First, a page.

Maybe we'll just stop calling them 30 second spots in the future?
What would the world of advertising be like if the 30 second spot actually started playing second fiddle in the advertising mix (what if it moved over to the bassoon section?)? You don't have to look far to see how this is already starting to take shape (it's something my good friend, Joseph Jaffe, wrote about in his debut business book, Life After The 30-Second Spot, nearly a decade ago). We hear more media buyers using lingo like "pre-roll" and "post-roll" to talk about commercials, because the dollars are clearly shifting from traditional channels (TV, radio and print) to digital (online, mobile, etc...). And, as is always the case, video is one of the most profoundly powerful ways that advertisers are looking at as a way to equalize their budgets, as they shift away from TV advertising. In case you missed the news, Internet ads just surpassed broadcast television for the first time.
Is this a good thing or the worst thing possible?
Right now, everyone who is excited about digital media (and how it may slay the traditional TV beast) are holed up in NYC attending the NewFronts. Right now, everyone who thinks that TV will continue to reign supreme over digital media are also holed up in NYC attending the NewFronts. The cynics and believers collide in this near-newly minted event meant to mimic the industry's long-standing UpFronts. The upfronts are a meeting/party hosted by television network executives as a way to pump up the press and major advertisers about an upcoming season of television. The bigger goal is get the advertisers to buy television commercial airtime "up front" or before the season begins. The NewFronts is for advertisers and the media to buy into online video channels, programming and more. YouTube, AOL and more want the mass advertisers to definitely shift their ad dollars to online video. It's nothing new. This has long been the plea of digital media executives. Now, as online video starts racking up significant numbers and access to this type of programming is expanding beyond the desktop computer into tablets, smartphones and even smart TV set-ups, it feels like now may be the best time to make a run at it.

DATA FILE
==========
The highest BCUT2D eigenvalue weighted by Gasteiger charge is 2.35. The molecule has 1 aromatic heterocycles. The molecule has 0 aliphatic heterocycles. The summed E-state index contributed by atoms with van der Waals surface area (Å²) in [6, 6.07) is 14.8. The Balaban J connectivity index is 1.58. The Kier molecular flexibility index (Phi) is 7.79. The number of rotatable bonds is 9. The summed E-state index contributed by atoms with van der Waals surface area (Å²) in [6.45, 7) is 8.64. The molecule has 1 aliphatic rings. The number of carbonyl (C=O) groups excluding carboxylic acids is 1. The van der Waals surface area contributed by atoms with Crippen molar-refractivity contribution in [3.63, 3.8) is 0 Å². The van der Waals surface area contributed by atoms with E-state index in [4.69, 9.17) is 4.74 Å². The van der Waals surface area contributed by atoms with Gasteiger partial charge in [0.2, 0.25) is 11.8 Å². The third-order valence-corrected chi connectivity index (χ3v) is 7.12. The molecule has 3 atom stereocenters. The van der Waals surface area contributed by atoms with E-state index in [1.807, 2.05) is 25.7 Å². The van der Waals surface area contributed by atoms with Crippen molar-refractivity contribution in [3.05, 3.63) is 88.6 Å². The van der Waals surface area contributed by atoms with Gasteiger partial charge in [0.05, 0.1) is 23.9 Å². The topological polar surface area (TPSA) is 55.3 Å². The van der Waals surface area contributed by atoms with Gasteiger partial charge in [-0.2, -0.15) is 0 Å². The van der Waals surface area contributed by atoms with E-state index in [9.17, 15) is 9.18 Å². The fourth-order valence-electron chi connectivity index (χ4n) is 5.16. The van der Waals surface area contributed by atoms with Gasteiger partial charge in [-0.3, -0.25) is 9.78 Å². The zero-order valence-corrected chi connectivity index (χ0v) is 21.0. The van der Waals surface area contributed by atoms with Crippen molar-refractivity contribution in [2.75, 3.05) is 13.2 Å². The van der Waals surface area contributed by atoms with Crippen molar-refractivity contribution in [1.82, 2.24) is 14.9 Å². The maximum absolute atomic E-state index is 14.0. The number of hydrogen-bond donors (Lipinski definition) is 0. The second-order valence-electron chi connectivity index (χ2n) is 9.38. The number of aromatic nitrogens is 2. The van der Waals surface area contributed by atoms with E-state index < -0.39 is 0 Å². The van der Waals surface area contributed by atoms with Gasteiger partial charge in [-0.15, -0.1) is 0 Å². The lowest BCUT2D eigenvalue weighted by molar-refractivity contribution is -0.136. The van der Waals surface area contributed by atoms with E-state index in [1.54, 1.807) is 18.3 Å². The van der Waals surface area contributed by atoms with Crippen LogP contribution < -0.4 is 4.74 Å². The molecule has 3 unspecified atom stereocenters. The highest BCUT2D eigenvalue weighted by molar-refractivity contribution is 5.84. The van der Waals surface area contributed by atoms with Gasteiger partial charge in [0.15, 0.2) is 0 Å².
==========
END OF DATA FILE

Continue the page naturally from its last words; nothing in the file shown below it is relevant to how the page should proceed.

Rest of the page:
We may be missing the bigger opportunity.
What if the advertising component of video (be it traditional television or online programming) is simply a minor component of the bigger play for the video producers? This thought falls in line with a lot of my punditry around the vast difference between digital and traditional. Traditional 's model is set: interrupt the consumer experience, and there's no need for a direct lineage between how the money is made and the content that surrounds it. Maybe Bethany Mota understands what a real NewFronts looks like, while the big digital video guns are busy trying to replicate television, instead of re-inventing it. You wouldn't know Bethany Mota unless you have teenagers in your life (and, even then, you may not know her). Yesterday, Bethany cracked six million subscribers to her YouTube channel. She doesn't sing. She doesn't act. She's not an author. She records haul videos. Young girls interested in fashion, shopping and trends tune in with massive numbers (and they are loyal beyond reason). It's not uncommon for any video of hers to garner over two million views in a short while. She doesn't stop at YouTube, she's active on Twitter (1.43 million followers) and Instagram too (2.8 million followers). She's become her own mass media channel.
Don't believe me?
Do you know who John Oliver is? He's a former cast member on The Daily Show who debuted his new HBO series, Last Week Tonight, with what The Hollywood Reporter called a "strong start" of 1.1 million viewers. Oliver only has 289,000 followers on Twitter, by the way. Of course, it's hard to compare a John Oliver to a Bethany Mota, but Oliver is relying on these traditional advertising buys to save him, while Bethany Mota is rolling in it. From a business perspective, I'm sure Mota capitalizes on the immense amount of views that her YouTube videos generate (and I'm sure Google/YouTube is hopeful that she keeps on growing and shares in the revenue), but Mota is also pulling in sponsorships and, even more impressive, is her recently launched clothing line with Aeropostale. As Mota builds her direct relationship with the fans (which is a hybrid of owned, shared and earned media), her fans not only expect product endorsements... they're practically begging for them.
Is Bethany Mota the future of the NewFronts?
If I were a brand looking to truly connect, engage and build a direct relationship with my consumers, I would be less impressed with more video advertising inventory that can now be found online, and I would be spending the bulk of that time figuring out who is our Bethany Mota? Is it someone we build out from within, or is it someone we partner with for success? Granted, most brands are not going to generate the kind of interest that Mota gets, but the world of advertising isn't a game of mass reach only. The true world of advertising is about reaching the right audience with the right message as frequently as possible. We used to do that through GRPs and repetition. By the looks of the NewFronts, we're just substituting television for online video. Perhaps the real future of online video is about developing the right characters to tell the story in a more holistic and mutually beneficial way (for the brand and consumer). Instead, it feels like the NewFronts are just trying to like the Upfronts. That may be a massive waste of an opportunity.
I believe this: if Bethany Mota can do it, most brands can do it too. Simply buying an ad is no longer the key to attention and loyalty.